How to Perform Due Diligence Before Buying a Business

2 min read ·


When buying a business, “due diligence” refers to the process of reviewing all of the available information related to that business. The goal of due diligence is to make sure that all legal and financial issues pertaining to the business are in order and that there are no unpleasant surprises should you decide to go through with the purchase.

Some of the issues to consider in your preliminary assessment of a business are covered in What to Look For When Buying a Business. Due diligence means digging deeper. You’ll need the help of your business banker, accountant, and attorney to do a thorough job of due diligence.

Due diligence should cover the following:

Finances: Ask for the company’s audited financial statements. Request balance sheets, income statements, and cash flow statements, as well as business tax returns for the past three to five years. You and your accountant should review them with the following in mind:

  • Is the business collecting its accounts receivable in a timely manner?
  • How much bad debt does the business write off each year?
  • Is the business paying its debts in a timely manner?
  • What is the business’s profit margin?
  • Does the company have any outstanding liens?

Legal issues: Ask for copies of the business’s professional and consulting agreements; insurance policies; licenses and permits; any documents related to intellectual property, such as patents or trademarks; and any documents related to lawsuits the company is involved in. You and your attorney should review them with the following in mind:

  • Are the agreements enforceable?
  • Does the company have the rights to its intellectual property?
  • Is the business adequately insured?
  • Are the company’s licenses and permits current?
  • Is the company involved in any litigation, and if so, what are the potential risks, costs, and damages?

Employees: Request organizational charts, employee handbooks, employment agreements, wage and salary information, benefits plans, noncompete agreements, and confidentiality agreements. Review them with your attorney, keeping in mind:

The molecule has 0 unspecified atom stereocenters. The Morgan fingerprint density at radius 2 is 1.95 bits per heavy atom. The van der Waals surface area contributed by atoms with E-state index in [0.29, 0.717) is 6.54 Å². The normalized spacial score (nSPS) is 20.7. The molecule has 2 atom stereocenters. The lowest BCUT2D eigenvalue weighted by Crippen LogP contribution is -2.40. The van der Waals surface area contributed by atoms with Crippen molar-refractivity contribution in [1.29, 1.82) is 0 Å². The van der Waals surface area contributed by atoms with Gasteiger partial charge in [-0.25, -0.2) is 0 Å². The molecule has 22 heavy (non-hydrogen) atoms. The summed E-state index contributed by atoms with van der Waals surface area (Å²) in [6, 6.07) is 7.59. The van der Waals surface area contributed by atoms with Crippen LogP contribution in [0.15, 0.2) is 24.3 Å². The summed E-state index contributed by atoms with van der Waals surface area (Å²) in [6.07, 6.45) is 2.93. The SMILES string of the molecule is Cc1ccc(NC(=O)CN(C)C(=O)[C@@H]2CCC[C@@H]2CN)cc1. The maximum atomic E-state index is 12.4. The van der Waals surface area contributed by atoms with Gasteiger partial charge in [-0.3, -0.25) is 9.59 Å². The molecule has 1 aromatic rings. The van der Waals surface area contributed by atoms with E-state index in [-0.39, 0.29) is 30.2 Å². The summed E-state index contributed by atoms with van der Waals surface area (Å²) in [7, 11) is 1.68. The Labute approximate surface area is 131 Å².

• Do any employee policies put the business at risk of lawsuits?
  • Are there any ongoing grievances with employees?
  • Are employees attempting to unionize, or is a third party trying to unionize them?

Business structure: If the business is a corporation, ask for a copy of its corporate charter and bylaws as well as all minutes of meetings held with the board of directors and/or shareholders. Have your attorney review this with you, considering:

  • Is the business in compliance?
  • Is the business structured properly for your growth plans, or will you need to change its structure?
  • Will you need to buy out shareholders, and if so, what will that cost?

Operations: Ask for a list of customers, lists of suppliers and vendors, and an operations manual. Review this information while considering:

  • Does the business have adequate inventory systems in place?
  • Is the company’s supply chain diversified so that the business isn’t overly reliant on one supplier?
  • Is the company’s customer base diversified and growing?
  • Does the company have necessary equipment and infrastructure in place for continued growth?

At the end of the due diligence process, you should have a clear picture of where the business is today, where you can take it in the future, why the owner is selling, and whether the asking price is fair.

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